needs pre-enrolment on a guided tour
run by the Imperial Household Agency’s staff.
There is an special open week in both spring and autumn
when it isn’t necessary to join an official guided tour.
This is Shishinden (紫宸殿), the hall for official ceremonies
and where the Imperial Throne is placed.
There is a cherry tree on the right and a citrus tree on the left,
you may see the same layout at Heian shrine
which was built as a smaller scale replica of the original Heian Palace.
In front of Shishinden is an open space
of raked pebbles enclosed by a cloister.
The view reminds me of Nara rather than Kyoto.
This garden is located in front of
Kogosho, court room, called Oike-niwa.
This is what I wanted to see more than the structures. Stones, suppose to be a beach in the garden, in the foreground of the picture are smooth and oval shaped like a bars of soap and which are a glossy pitch black in the rain. That’s what I saw in a book and I would have loved to see them like that. It wasn’t the perfect day for me, a bright, sunny and dry day which didn’t show off the rich colours of the garden.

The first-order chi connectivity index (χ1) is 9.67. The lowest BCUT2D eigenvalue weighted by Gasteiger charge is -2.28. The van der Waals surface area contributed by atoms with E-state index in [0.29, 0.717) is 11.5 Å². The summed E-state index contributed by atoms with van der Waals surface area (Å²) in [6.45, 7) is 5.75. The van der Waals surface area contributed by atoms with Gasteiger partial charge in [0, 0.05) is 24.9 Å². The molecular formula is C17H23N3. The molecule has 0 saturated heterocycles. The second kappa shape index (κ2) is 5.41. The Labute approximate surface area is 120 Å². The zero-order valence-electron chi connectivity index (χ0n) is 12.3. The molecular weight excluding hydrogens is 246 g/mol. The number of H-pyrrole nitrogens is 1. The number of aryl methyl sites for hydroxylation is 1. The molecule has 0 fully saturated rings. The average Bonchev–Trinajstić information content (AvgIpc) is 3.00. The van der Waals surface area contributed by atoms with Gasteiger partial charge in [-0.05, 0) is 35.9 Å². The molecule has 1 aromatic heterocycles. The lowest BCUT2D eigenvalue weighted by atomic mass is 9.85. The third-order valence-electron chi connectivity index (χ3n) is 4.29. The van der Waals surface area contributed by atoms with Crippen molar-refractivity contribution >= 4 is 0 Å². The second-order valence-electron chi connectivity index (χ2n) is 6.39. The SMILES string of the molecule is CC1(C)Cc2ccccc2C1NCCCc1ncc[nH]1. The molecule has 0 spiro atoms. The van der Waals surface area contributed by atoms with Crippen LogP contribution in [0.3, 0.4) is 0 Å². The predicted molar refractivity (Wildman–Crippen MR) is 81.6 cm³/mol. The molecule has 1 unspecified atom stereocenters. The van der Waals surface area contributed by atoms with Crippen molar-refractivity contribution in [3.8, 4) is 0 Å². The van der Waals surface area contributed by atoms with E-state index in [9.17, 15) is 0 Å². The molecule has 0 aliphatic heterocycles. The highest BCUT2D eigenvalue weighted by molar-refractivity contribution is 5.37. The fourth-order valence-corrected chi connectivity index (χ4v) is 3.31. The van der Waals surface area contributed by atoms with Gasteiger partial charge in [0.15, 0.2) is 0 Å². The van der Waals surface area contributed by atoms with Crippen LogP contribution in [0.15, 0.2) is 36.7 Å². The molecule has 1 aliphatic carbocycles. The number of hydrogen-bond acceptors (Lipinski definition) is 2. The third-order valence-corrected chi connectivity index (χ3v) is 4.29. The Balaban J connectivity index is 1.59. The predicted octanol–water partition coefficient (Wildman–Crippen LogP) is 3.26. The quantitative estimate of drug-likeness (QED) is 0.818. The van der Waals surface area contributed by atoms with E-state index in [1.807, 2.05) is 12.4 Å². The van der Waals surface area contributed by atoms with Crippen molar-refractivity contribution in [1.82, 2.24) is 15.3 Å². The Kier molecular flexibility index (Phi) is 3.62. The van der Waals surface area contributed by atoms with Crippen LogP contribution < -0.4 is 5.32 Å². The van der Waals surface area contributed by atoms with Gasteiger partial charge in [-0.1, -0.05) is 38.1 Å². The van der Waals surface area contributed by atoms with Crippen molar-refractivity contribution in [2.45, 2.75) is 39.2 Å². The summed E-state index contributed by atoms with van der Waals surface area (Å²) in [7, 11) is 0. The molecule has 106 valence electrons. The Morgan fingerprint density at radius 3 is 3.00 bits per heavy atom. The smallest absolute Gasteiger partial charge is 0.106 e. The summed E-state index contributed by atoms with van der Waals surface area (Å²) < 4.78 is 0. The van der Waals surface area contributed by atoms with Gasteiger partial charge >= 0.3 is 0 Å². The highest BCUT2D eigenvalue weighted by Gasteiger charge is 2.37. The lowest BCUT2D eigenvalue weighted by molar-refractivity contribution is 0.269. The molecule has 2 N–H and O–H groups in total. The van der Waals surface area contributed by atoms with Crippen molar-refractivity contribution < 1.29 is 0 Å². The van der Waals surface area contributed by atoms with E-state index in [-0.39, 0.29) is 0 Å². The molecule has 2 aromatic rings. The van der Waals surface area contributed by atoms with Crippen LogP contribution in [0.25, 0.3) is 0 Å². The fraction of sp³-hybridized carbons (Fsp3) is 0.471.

You can’t have everything.
in commemoration of the Emperor’s golden wedding anniversary,
the Empress’ residence and its garden,
not normally open to the public, can be viewed.
It is smaller scale than the Oike-niwa garden,
and it has a cosier atmosphere
with scarlet azalea bushes making it more colourful.